Gold futures traded close to lows unseen in four months on Friday, heading for their most significant weekly loss since September, as demand for the commodity has been pressured by renewed expectations that the Federal Reserve Bank may begin paring back its Quantitative Easing in the coming months.
On the Comex division of the New York Mercantile Exchange, futures on gold with delivery in December were trading at $1 246.50 per troy ounce at 12:29 GMT, gaining 0.23% on a daily basis, after having fallen to $1 236.88 per troy ounce yesterday, or the lowest level since July 9th. Gold lost 3.6% during this week, or the most since the week to September 13th. CME Group Inc. reduced the margin requirements on gold trading, trimming the minimum cash deposit for speculators 9.4% to $7 975 per 100-ounce contract at the close of trading today.
Gold futures have plunged 26% this year on expectations that the Federal Reserve Bank will begin reducing the scale of its 85 billion-USD-per-month pace of asset purchases. The minutes of FOMC’s October meeting revealed the Federal Reserve might begin trimming its quantitative easing program “in the coming months”, if the economic recovery moves in the desired direction. The minutes, published on Wednesday, also showed that policymakers “generally expected that the data would prove consistent with the committee’s outlook for ongoing improvement in labor market conditions and would thus warrant trimming the pace of purchases in coming months.”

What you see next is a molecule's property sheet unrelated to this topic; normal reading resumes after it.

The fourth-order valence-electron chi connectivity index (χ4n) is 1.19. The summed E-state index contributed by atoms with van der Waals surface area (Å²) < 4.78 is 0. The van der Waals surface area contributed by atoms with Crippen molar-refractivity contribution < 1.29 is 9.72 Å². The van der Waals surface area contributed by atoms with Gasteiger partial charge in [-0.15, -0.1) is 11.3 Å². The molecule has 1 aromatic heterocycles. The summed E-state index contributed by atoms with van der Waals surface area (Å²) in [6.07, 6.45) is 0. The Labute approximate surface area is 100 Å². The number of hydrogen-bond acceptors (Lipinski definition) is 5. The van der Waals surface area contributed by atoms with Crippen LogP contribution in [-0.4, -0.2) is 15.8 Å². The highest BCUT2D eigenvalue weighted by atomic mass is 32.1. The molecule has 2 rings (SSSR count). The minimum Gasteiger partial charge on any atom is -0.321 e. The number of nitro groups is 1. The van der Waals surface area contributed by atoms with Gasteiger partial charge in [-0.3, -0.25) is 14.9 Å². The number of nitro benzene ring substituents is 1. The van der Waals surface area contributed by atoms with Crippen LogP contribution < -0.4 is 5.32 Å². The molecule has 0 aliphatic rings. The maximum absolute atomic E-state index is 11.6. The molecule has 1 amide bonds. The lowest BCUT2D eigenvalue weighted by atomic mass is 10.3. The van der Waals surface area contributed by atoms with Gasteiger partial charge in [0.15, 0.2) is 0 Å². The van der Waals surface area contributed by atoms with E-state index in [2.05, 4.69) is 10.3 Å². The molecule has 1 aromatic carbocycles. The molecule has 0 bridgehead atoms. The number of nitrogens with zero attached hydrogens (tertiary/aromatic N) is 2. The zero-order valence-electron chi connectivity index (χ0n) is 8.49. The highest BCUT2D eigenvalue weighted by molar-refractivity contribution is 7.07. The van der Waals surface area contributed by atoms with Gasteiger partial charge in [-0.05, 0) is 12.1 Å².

“The Fed minutes suggested that officials were looking for ways to exit or at least slow down, in fairly short order, the central bank’s asset-purchase program, which has been seen as supportive of gold prices,” said Mark To, head of research at Wing Fung Financial Group, a Hong Kong-based trader and refiner, cited by Bloomberg News.
The US dollar was put under pressure earlier in the week, following comments by Fed Vice-Chairwoman Janet Yellen, who supports Fed’s current bond purchasing program and after a statement by Ben Bernanke. The greenback drew support and pressured gold on Wednesday, after the US Commerce Department reported that retail sales rose 0.4% last month, exceeding the median estimate of 86 analysts, surveyed by Bloomberg for a minor 0.1% advance. September’s reading received an upward revision to 0.0%, after being initially estimated at -0.1%.
Gold was further pressured after the Labor Department said that US consumer inflation generally met analysts’ expectations and remained well below Fed’s official objective of 2%, restraining demand for the precious metal, as a hedge against rising prices.
At the same time, Billionaire hedge-fund manager John Paulson, the largest holder in the SPDR Gold Trust, told clients on November 20th, that he would not personally invest more funds in his gold fund, because it was not clear when inflation rate will pick up the pace. The SPDR fund is the world’s largest bullion-backed exchange-traded product. Assets in the SPDR contracted to 856.71 metric tons on Thursday, or the least since February 2009, while having shrank 37% this year.
This came after Federal Reserve Chairman Ben Bernanke said on Tuesday that the central bank will maintain its aggressive monetary policy for as long as necessary and will commence scaling back its monetary stimulus once it is assured the labor market recovery is robust, indicating dependence on currently released key data points out of the United States.